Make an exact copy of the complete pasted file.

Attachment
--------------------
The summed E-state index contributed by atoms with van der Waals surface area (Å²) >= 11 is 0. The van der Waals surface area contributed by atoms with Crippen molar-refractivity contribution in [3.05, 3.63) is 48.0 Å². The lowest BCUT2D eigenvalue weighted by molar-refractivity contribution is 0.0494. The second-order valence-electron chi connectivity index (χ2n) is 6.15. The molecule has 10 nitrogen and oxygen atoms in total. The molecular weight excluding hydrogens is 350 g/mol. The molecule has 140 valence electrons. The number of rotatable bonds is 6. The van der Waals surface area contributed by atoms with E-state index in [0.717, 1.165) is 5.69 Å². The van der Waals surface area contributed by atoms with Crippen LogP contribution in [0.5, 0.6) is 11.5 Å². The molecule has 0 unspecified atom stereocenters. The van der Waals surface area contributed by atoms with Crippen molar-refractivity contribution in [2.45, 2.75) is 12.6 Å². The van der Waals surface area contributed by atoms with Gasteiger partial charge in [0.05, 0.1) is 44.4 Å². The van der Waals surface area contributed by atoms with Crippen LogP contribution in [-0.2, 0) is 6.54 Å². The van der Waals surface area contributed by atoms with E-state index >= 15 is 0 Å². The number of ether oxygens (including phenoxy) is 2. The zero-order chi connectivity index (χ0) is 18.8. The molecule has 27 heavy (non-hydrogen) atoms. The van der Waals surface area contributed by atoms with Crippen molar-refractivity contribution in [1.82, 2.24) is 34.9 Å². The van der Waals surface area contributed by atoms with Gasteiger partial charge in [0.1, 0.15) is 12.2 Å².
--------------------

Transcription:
The summed E-state index contributed by atoms with van der Waals surface area (Å²) >= 11 is 0. The van der Waals surface area contributed by atoms with Crippen molar-refractivity contribution in [3.05, 3.63) is 48.0 Å². The lowest BCUT2D eigenvalue weighted by molar-refractivity contribution is 0.0494. The second-order valence-electron chi connectivity index (χ2n) is 6.15. The molecule has 10 nitrogen and oxygen atoms in total. The molecular weight excluding hydrogens is 350 g/mol. The molecule has 140 valence electrons. The number of rotatable bonds is 6. The van der Waals surface area contributed by atoms with E-state index in [0.717, 1.165) is 5.69 Å². The van der Waals surface area contributed by atoms with Crippen LogP contribution in [0.5, 0.6) is 11.5 Å². The molecule has 0 unspecified atom stereocenters. The van der Waals surface area contributed by atoms with Crippen molar-refractivity contribution in [2.45, 2.75) is 12.6 Å². The van der Waals surface area contributed by atoms with Gasteiger partial charge in [0.05, 0.1) is 44.4 Å². The van der Waals surface area contributed by atoms with Crippen LogP contribution in [-0.2, 0) is 6.54 Å². The van der Waals surface area contributed by atoms with E-state index >= 15 is 0 Å². The number of ether oxygens (including phenoxy) is 2. The zero-order chi connectivity index (χ0) is 18.8. The molecule has 27 heavy (non-hydrogen) atoms. The van der Waals surface area contributed by atoms with Crippen molar-refractivity contribution in [1.82, 2.24) is 34.9 Å². The van der Waals surface area contributed by atoms with Gasteiger partial charge in [0.1, 0.15) is 12.2 Å².